Iris PR
Bill McIntyre, director: ‘Paying for editorial has always been a heated topic for the PR industry – we all pride ourselves on creating ideas which will generate media coverage without paying for it. However, this doesn’t mean all paid-for coverage is a bad thing, and too often the idea of paid-for supplements is discounted by PRs and clients alike.
What paid-for coverage should not be about is a quick fix – it’s not an answer to a campaign that isn’t working. But if it’s well thought through from the planning stage it can be effective to reach audiences and explain complex ideas. They will only work if they are planned properly – for instance in harness with an online promotion.

The other crucial factor to making paid-for coverage work is to ensure a tight working relationship with the publication from the start, with clear parameters set for who is going to be doing what and what each party has control and approval over. Getting this bit right can only help PROs become stronger marketers.’

The New York Times Media Group

Jean-Christophe Demarta, international advertising director: ‘The International Herald Tribune (IHT) is the world’s leading general interest newspaper. We produce a diverse programme of over 100 advertising supplements each year for high-profile clients including Nokia, Credit Suisse, Insead and Accor.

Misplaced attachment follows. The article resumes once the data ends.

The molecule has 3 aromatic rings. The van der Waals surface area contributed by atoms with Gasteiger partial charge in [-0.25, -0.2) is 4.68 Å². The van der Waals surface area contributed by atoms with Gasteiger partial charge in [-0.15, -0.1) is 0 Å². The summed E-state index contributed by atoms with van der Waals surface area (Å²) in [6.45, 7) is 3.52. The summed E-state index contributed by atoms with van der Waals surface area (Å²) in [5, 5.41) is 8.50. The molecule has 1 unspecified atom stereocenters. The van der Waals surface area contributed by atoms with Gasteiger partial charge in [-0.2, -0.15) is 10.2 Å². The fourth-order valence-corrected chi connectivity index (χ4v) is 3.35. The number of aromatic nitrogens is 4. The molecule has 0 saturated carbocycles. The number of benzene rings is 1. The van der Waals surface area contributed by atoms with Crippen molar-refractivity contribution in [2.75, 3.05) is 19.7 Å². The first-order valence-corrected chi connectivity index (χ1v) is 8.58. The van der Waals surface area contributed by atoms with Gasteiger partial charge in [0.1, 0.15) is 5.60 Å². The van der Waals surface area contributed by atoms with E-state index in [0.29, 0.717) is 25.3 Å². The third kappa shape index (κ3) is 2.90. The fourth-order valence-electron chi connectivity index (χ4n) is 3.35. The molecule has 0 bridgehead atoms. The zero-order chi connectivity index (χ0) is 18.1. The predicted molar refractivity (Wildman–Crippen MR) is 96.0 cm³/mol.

Traditional advertorials offered by many media would turn off our sophisticated, intelligent readers and be a disservice to the advertiser.

Our philosophy is that advertising supplements can be of genuine interest without masquerading as content from our newsroom. Unlike competitors, we do not outsource but retain in-house editors and designers and a global network of experienced writers. This allows us to tap the institutional knowledge of what our readers respond to.

A classic illustration is Ear For Opera, which has been exclusively sponsored by Rolex for two years. It appears fortnightly in partnership with the world’s leading opera houses bringing readers insights and news.’

Hall Communications

Nick Hall, managing director: ‘When we pitch to clients, we explain that there is a key difference between generating advertising coverage that is paid-for and PR-generated editorial that is unbiased and pure. In the eyes of the reader, advertising is not objective and serves the purpose for projecting a brand image rather than educating and influencing.
PR has always been about generating objective editorial coverage written by a third party. This differentiation, between balancing objectivity and commercial imperatives, is why Google has been so successful. In increasingly crowded markets that generate information overload, there has to be a clear division between journalist-generated copy and paid-for advertising.

A company that generates pure editorial coverage and then sponsors a feature is de-valuing the coverage as the reader will perceive it is all paid-for. There should be a clear line between editorial coverage and paid-for advertising.’